FIG. 2 is an enlarged cross-sectional view of the tip of the cutter;

FIG. 3 is an enlarged view similar to FIG. 2 showing tissue being drawn into an outer port of the cutter;

FIG. 4 is a an enlarged view similar to FIG. 2 showing an inner sleeve severing the tissue drawn into the outer port;

FIG. 5 is a schematic of a vacuum control system for the cutter.

DETAILED DESCRIPTION OF THE INVENTION

Referring to the drawings more particularly by reference numbers, FIGS. 1 and 2 show a surgical guillotine cutter 10 of the present invention. The cutter 10 is used to remove and aspirate tissue. For example, the cutter 10 can be used to remove intraocular tissue during an ophthalmic procedure to re-attach a retina of an eye. Although use in an ophthalmic procedure is described, it is to be understood that the cutter 10 can be used to cut and aspirate other tissue.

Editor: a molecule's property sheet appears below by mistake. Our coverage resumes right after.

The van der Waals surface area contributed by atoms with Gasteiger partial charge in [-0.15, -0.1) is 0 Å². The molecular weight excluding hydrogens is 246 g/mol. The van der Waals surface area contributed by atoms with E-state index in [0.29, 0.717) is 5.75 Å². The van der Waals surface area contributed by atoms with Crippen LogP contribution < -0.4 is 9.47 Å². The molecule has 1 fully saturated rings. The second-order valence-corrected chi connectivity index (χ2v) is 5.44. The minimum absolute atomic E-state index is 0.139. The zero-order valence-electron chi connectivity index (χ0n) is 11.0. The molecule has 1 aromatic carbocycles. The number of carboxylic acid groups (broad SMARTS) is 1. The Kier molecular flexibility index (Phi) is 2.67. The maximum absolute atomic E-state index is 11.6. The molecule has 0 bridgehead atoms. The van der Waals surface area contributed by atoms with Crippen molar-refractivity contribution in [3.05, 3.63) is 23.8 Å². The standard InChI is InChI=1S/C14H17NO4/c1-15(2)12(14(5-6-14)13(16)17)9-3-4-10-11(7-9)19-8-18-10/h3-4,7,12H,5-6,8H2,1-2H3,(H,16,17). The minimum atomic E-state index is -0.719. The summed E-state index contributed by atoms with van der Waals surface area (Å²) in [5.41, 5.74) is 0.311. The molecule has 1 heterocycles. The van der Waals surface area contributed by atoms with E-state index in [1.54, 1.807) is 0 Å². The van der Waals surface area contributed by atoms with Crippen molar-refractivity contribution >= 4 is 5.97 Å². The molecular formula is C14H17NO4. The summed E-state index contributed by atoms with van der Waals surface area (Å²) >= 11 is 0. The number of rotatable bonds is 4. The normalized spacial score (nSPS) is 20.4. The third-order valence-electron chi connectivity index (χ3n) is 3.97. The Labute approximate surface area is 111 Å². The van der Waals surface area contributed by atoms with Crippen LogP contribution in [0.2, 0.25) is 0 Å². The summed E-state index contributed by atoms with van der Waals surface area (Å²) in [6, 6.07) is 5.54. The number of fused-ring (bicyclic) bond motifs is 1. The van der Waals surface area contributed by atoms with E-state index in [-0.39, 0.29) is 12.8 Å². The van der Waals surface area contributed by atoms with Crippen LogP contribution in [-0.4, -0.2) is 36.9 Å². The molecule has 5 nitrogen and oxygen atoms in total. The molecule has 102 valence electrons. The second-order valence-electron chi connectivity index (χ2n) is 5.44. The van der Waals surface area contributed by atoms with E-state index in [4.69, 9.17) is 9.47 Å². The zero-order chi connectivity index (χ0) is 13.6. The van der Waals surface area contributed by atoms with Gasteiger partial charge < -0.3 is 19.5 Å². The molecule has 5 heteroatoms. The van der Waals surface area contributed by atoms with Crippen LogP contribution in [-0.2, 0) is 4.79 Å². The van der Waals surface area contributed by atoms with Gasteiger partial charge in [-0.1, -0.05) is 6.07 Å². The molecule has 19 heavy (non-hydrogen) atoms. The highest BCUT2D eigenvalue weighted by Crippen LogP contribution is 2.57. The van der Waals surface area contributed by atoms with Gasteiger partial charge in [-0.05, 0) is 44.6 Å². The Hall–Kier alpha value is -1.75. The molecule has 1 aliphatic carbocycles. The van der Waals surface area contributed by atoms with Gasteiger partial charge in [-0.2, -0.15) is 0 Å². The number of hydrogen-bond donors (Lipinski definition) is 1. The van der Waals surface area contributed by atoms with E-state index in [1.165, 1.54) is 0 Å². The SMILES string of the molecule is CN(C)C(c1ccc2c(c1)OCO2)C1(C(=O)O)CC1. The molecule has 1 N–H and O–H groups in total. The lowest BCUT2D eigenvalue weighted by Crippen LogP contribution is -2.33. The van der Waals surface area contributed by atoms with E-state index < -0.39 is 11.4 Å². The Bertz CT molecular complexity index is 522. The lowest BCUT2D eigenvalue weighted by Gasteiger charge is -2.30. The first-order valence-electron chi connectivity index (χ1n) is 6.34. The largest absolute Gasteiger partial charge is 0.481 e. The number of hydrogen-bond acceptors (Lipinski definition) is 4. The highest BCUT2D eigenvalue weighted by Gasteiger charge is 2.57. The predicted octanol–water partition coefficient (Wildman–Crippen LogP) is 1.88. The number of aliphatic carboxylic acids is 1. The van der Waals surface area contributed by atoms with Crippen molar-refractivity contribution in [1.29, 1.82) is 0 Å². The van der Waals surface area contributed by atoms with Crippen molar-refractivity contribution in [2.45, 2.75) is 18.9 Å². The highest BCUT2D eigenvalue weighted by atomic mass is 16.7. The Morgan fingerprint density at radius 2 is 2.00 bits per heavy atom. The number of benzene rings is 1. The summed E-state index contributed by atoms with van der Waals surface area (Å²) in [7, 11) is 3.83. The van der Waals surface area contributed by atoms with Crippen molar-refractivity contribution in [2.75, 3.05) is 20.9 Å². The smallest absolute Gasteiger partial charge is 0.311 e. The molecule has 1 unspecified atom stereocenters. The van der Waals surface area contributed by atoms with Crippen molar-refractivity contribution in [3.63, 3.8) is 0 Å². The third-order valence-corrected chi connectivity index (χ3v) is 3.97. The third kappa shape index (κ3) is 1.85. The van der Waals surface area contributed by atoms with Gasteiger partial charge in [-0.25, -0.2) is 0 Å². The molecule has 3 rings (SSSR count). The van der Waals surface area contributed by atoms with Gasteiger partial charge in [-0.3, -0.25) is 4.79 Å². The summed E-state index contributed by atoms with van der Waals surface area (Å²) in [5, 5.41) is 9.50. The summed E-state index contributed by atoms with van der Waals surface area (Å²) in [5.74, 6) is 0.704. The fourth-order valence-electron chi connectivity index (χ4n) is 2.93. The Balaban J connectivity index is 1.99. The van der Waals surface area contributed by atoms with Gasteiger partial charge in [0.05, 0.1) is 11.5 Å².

Referring to FIG. 2, the cutter 10 includes an outer sleeve 12 that has an outer port 14. The outer port 14 is in fluid communication with an inner channel 16 of the sleeve 12. Located within the inner channel 16 of the outer sleeve 12 is an inner sleeve 18. The inner sleeve 18 has an inner channel 20 that is in fluid communication with an aspiration system. The aspiration system creates a vacuum pressure that pulls tissue into the outer port 14 when the inner sleeve 18 is located away from the port 14. The inner sleeve 18 moves within the inner channel 16 of the outer sleeve 12 to cut tissue that is pulled into the outer port 14 by the aspiration system.